On energy and climate policy, Trump has taken big steps to change the direction of the country. His March 28th executive order “Promoting Energy Independence and Economic Growth” reviews, reforms, or eliminates the Clean Power Plan and related rulemakings; the Obama administration’s Interagency Working Group on the Social Cost of Carbon; the coal leasing moratorium on federal lands; restrictions on oil and gas exploration on federal lands; President Obama’s climate policy executive orders; and, “all existing regulations, orders, guidance documents, policies, and any other similar agency actions…that potentially burden the development or use of domestically produced energy resources, with particular attention to oil, natural gas, coal, and nuclear energy resources.”
In addition, Trump approved permits for the Dakota Access Pipeline and Keystone XL Pipeline, eliminated the Stream Protection Rule, directed the EPA to reexamine its de-facto fuel economy standards for new motor vehicles, and directed the EPA to review the Waters of the United States rule. All of these are steps in the right direction.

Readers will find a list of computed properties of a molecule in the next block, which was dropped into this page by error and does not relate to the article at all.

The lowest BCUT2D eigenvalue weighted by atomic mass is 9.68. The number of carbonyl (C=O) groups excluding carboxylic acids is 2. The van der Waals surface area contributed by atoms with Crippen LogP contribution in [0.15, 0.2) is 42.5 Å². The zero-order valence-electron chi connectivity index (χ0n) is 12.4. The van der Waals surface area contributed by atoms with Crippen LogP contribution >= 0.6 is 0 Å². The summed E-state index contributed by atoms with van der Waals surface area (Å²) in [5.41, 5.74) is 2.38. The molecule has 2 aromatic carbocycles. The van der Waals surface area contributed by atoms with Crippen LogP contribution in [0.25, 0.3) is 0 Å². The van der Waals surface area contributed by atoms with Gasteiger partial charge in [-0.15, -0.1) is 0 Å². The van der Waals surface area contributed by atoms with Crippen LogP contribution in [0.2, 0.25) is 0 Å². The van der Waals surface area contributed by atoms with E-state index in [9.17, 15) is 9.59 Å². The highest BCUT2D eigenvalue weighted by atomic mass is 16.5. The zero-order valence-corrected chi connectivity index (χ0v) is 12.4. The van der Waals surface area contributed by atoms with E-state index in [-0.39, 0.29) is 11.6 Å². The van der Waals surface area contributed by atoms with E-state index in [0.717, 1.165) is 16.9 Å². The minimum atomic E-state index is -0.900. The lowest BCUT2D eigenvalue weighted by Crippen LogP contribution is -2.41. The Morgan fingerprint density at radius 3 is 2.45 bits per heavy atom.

The one critical energy and climate issue on which Trump has not yet taken action is the Paris Climate Agreement. If President Trump fails to withdraw the U.S. from the treaty, domestic and foreign opponents of his energy policies, and possibly activist courts, can continue to invoke this “international commitment,” and any future U.S. administration will have free rein to pick up where President Obama’s energy policy left off.
Trey Kovas on Trump’s labor reform priorities:
Below is a quick recap of the good, the bad, and the ugly of what transpired during Trump’s first 100 days on labor and employment policy.
Good: At the end of March, President Trump signed a Congressional Review Act resolution of disapproval to repeal what is known as the blacklisting rule. The rule, which derives from a 2014 Obama executive order, required contractors who bid on federal contracts over $500,000 to report alleged, as well as actual, labor violations, imposing significant costs and providing no quantifiable benefits.
Bad: The Trump administration has failed to take a stance against the Obama administration’s overtime rule, which raised the salary threshold for overtime eligible employees by 100 percent. The overtime rule was one of former President Obama’s most damaging regulations.